RVR was incapable of running meter gauge railway, AG tells London court

Attorney General Justin Muturi. [Elvis Ogina, Standard] 

Rift Valley Railways (RVR) was incapable of running the Meter Gauge Railway (MGR), Kenya has told a London court.

In its statement presented by Attorney General Justin Muturi, former AG Prof Githu Muigai and King’s counsel Michael Sullivan, Kenya told the London Court of Arbitration that the firm actually led to the dilapidation of the infrastructure.

Kenya and Uganda are defending a Sh300 billion case filed by the companies behind RVR; the KU Railways Holding Limited and RVR Investments (PTY) Limited.

In his statement, Muturi said that the RVR case was a classic example of how international firms are unfairly reaping from African countries with nothing to show on their end.

“To the great disappointment of the Republic of Kenya, the claimants elected to make the Republic of Kenya a growing statistic in the abuse of international arbitration fora, to sue an African nation for billions of dollars for contractual obligations that were never performed by the foreign investor,” he said.

Kenya and Uganda inherited the system from the colonial government.

In 1998, the World Bank recommended a concession of the 23,50-kilometer gauge railway for Kenya and Uganda Railways.

The deal was awarded to RVR in 2005 and was to run for 25 years.

However, Kenya Railways Corporation (KR) terminated the concession sometime in July 2017 after RVR failed to meet the required standards.

In London, Muturi told the arbitrators that the termination was within the law. 

“Despite the lawful termination of the Kenyan Concession Agreement in 2017, the Republic of Kenya remains dutiful to its obligations under the 1985 Northern Corridor Treaty and more importantly to its obligations to the People of Kenya who above all else are the ultimate beneficiaries or casualties of any Agreement concluded on their behalf,” he said.

Muturi disclosed that there were three cases in Kenya revolving around the contract.

The cases included Civil Suit No. 136 of 2017, Petition No. 56 of 2015 and Appeal No. 11 of 2018 before the Tax Appeals Tribunal.

In the first case, RVR dragged (RVR) the Kenya Revenue Authority to court over a Sh 1.6 billion tax dispute stemming from a dispute about whether the firm was exempted from taxes while running Kenya's old railway between 2013 and 2014.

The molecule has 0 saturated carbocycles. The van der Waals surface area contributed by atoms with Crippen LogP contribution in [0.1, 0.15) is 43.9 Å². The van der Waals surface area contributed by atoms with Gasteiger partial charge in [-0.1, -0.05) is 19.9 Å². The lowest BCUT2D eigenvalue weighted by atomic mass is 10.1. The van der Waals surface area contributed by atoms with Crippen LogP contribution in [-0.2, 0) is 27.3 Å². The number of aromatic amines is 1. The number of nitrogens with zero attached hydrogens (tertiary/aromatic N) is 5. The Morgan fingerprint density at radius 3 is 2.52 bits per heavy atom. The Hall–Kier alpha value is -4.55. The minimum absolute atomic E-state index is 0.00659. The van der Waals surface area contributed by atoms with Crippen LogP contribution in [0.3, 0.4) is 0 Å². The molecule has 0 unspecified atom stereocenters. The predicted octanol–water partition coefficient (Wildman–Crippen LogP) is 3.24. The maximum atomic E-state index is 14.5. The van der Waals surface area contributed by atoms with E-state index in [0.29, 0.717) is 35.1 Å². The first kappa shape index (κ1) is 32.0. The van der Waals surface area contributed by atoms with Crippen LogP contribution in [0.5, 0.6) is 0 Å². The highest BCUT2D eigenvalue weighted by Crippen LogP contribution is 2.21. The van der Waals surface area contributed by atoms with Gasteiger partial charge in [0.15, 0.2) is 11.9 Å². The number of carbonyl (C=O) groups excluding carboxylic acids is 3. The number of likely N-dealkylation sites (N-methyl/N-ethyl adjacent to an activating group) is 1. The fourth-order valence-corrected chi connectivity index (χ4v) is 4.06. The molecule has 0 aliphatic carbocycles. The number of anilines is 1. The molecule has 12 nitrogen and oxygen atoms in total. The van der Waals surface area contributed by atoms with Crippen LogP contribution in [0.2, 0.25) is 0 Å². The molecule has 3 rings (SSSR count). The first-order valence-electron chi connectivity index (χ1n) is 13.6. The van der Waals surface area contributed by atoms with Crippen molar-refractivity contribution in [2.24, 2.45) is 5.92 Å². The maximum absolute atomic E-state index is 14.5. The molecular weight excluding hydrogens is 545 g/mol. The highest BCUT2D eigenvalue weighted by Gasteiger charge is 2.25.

After KR terminated RVR’s contract to run the old railway system, the latter sued the former demanding a refund of Sh 1.6 billion which RVR allegedly paid as a road maintenance levy.

KRA then came after the firm demanding Sh 1.63 billion in taxes.

In its case before the High Court, RVR argued that KRA’s decision to ask for a colossal amount of money was unfair and illegal.  Instead, it claimed, the court should compel the taxman to take Sh 56 million as withholding tax.

The case stemmed from the tax tribunal which affirmed KRA’s demand.  The demand by KRA is similar to a response by KR in a separate case where RVR sued it, demanding Sh 1.6 billion.

RVR argued that the Treasury Cabinet Secretary had exempted it from paying taxes which KRA now is demanding.

KRA in a letter dated April 24, 2017, demanded RVR pay Sh 1.2 billion, detailing its investigations on RVR and its subsidiaries.

The letter enumerated that two consignments were cleared without import declaration fees being paid. In this, KRA claims it is owed Sh439,487 million. Another Sh227 million is listed “as tax which had not been perfected” contrary to section 38 of tax law.

KRA also laid a claim on 20 locomotives in which it claimed more than Sh660 million in taxes.

It is this letter that KR used to urge the court to dismiss the case by RVR.

The Government’s corporation terminated a 25-year deal in which RVR had been left to run the old railway system. They had signed a concession agreement on January 23, 2006, but the State Corporation terminated the deal on July 31, 2017.

In the tax case, RVR accused the tribunal of relying on extraneous factors while deciding on the case.

“The tribunal erred in law and based its decision on extraneous evidence relying on internal correspondences of the appellant (RVR), erroneous audit reports and advice from consultants to determine the grant of exemption by the National Treasury when such exemption was clearly provided for in law,” RVR lawyer Phillip Nyachoti added.

RVR said it was being condemned for the Treasury’s mistake. It argues that some of the taxes being asked by KRA were pegged on transporting goods to Uganda where it had paid Sh3 billion.

“These services were by the people in Uganda who contracted RVR. These goods, technically speaking did not even enter Kenya because they did not belong to Kenya,” RVR claimed.

Before the Tribunal, KRA claimed that RVR knew what goods were exempted from taxes. It argued that the firm was riding on illegality as the letter by the minister had clearly indicated which of the items it was to bring into the country without taxes.